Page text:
Josh - We had hundreds of judas goats out… 

Tim - And using those goats they were able to go from 94% to 96% to 97 to 98.

Karl - And basically when you have only judas goats meeting up with other judas goats.  

Linda - Then you can say the goats have been eliminated.  

Karl - That you’re done.  

Tim - A point they got to at least on Isabela in mid-2006.  

Linda - This kind of eradication program was far beyond anything that anyone had ever done anywhere in the world.   

Tim - Because it turns out they weren’t just doing this on Isabela Island.   

Linda - No we’re talking about island by island.  

Tim - Over the course of about 7 years, they eliminate over 250,000 goats. So you complete that with Isabela and did it work?   

Karl - Yeah, the results of this were absolutely impressive. 

 Tim - You had plants reemerging you had trees growing back.  

Karl - And in a really short period of time.  

Tim - And this allowed for those important drip pools and tortoises they basically got their home back. “This is a real thing. Tortoises walking around. Wow. Es incredible.”   

Jad - So they did it they got all the goats.  

Tim - Not all the goats   

Robert - What do you mean?   

Tim - Those judas goats, they kept them around.  

Robert - Why?   

Jad – I would just, I would have shot them first just out of sympathy for them.   

Robert - Yeah exactly.   

Tim - Well they needed the goats because well there was the problem of people… ”Si se puede! Si se puede!”.   

Tim - Because during the 90s these demonstrations started to happen.   

Matthius - Demonstrations of outrage and violent activity. Constant conflict.   

Tim - To explain…  

Augustine Lopez – Loque pasa la el pocada que esto de la pesca.  

Tim - This is Augustine Lopez long-time fisherman and he told me that in the 70s and 80s lobster was fished all year round no restrictions and then fisherman started making a killing fishing sea cucumber because there was this huge demand but then the national park comes in the same group that’s doing the goat eradication and they tell the fisherman they’re overfishing these sea cucumber they’ve gotta limit their catch and the fisherman are like “who are you to tell me that I can’t feed my family.” So they lash out “si se puede!” “Si se puede!” They march down Charles Darwin Avenue.   

Paul Watson- They would come down the street throwing rocks and sticks and everything and…   

Tim - That’s Paul Watson, founder of The Sea Shepherd Conservation Society, he was there counter-protesting and he says that at one point they went after national park buildings.   

Paul - And they were attacking the ranger’s stations with Molotov cocktails.   

Tim - They blockaded roads.   

Paul - They literally drove the rangers out of the national park headquarters and took it over.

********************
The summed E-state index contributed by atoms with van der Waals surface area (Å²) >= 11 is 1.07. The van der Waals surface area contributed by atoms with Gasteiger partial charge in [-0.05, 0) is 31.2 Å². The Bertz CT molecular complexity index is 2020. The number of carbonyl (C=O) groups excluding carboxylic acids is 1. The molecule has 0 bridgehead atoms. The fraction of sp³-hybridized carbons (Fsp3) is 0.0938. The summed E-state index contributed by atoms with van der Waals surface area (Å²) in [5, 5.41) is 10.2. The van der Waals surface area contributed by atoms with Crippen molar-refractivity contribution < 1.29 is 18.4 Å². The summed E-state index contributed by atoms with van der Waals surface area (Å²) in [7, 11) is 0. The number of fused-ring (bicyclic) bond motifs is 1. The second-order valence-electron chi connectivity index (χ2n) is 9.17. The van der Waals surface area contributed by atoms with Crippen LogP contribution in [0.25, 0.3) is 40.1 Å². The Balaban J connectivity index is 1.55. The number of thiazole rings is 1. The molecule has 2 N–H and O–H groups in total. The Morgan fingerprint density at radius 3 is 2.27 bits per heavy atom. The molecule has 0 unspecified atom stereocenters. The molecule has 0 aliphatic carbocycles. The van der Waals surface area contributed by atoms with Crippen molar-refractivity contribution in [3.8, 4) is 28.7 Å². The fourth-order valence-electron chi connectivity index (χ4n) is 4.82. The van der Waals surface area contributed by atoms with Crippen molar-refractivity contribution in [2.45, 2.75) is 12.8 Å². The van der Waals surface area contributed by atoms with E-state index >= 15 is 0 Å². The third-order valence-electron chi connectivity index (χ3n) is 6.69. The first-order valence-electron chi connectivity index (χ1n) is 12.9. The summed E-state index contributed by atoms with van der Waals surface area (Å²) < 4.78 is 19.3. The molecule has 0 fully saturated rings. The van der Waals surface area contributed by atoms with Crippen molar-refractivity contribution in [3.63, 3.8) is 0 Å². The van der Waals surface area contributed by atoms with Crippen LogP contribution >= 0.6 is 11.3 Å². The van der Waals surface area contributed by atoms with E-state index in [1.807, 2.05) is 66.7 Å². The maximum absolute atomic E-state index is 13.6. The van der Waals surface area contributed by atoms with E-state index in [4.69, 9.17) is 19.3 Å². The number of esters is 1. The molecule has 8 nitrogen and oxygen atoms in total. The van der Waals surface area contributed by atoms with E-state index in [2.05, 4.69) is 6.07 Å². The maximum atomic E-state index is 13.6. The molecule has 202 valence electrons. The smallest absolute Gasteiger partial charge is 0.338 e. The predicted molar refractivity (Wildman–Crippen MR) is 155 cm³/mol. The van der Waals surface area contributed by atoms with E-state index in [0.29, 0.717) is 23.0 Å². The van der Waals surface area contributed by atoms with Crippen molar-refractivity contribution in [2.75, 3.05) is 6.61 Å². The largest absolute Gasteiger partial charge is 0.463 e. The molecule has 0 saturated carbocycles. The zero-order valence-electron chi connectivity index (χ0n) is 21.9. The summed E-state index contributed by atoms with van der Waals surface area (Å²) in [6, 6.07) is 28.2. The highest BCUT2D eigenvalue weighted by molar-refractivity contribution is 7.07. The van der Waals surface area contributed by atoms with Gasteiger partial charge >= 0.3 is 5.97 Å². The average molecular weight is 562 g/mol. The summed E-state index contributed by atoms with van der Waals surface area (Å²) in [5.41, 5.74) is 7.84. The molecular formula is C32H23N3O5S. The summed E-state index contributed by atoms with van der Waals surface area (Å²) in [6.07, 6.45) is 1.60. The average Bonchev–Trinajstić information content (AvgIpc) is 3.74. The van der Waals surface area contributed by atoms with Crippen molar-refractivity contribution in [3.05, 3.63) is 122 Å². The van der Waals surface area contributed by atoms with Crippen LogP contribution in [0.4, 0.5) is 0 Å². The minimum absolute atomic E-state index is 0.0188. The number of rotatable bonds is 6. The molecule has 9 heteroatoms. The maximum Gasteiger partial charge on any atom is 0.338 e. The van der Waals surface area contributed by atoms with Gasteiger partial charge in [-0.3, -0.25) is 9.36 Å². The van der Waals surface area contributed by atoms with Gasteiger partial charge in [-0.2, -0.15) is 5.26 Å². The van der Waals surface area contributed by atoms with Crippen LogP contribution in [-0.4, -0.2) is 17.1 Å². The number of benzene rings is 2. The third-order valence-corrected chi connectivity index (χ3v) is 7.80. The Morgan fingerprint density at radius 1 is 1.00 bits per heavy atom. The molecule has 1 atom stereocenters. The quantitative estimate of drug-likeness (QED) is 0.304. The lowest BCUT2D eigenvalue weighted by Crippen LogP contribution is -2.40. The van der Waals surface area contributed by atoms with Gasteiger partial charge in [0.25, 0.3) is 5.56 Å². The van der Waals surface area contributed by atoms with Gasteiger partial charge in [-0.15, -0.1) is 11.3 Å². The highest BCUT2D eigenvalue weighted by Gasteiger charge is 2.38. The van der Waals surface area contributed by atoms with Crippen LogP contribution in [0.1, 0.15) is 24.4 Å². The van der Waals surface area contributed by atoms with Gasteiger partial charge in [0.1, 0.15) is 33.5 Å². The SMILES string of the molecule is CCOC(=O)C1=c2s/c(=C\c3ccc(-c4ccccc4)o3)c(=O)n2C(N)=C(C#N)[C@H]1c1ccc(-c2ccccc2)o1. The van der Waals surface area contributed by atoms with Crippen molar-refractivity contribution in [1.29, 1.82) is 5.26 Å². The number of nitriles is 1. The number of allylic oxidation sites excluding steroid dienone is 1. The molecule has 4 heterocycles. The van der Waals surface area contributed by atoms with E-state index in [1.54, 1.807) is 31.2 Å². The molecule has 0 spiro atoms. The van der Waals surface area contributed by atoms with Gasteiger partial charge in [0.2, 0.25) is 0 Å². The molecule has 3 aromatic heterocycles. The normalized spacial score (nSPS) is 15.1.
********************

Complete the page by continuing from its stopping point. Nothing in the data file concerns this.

Tim- On Isabela, they burned down a building.   

Paul - They kidnapped some people including some of my crew.   

Tim - And they even killed dozens of tortoises. Slitting their throats according to some accounts they even hung them from trees.  

Linda - Uh so…   

Tim - Not only that but according to Linda those goats…   

Linda - A couple of islands where they’ve been eliminated fisherman have put them back.   

Tim - Really?  

 Linda - Oh yeah.   

Tim - And so what they decided to do is leave the judas goats on various islands where they can live out their sterilized days chomping on grass sharing war stories until such time as it might be needed again.   

Robert - Is, is the war between the greens and the and the fisherman and such is that still hot and difficult? Are they still you know killing tortoises?   

Tim - They’re not the  fisherman um they seem to have stopped you know taking over national parks and killing tortoises.  

Robert – Do you know why?   

Tim - It it’s a combination of reasons, on the one hand fisherman have started to participate in the actual fisheries management more because it seems like they realize if they’re going to keep their livelihoods they can’t just fish everything out but then at the same time the tourism economy has been taking off and so all of these fishermen they find that it’s easier for them to actually survive by using their boats to take tours around island to island so they’re all kind of converting over into the tourism economy.   

Featured Image: Galápagos Giant Tortoise. Credit: Island Conservation

About Island Conservation

Island Conservation prevents extinctions by removing invasive species from islands. To date, we have successfully restored 64 islands worldwide, benefiting 1195 populations of 487 species and subspecies. Working together with local communities, government management agencies, and conservation organizations, we select islands that have the greatest potential for preventing the extinction of globally threatened species.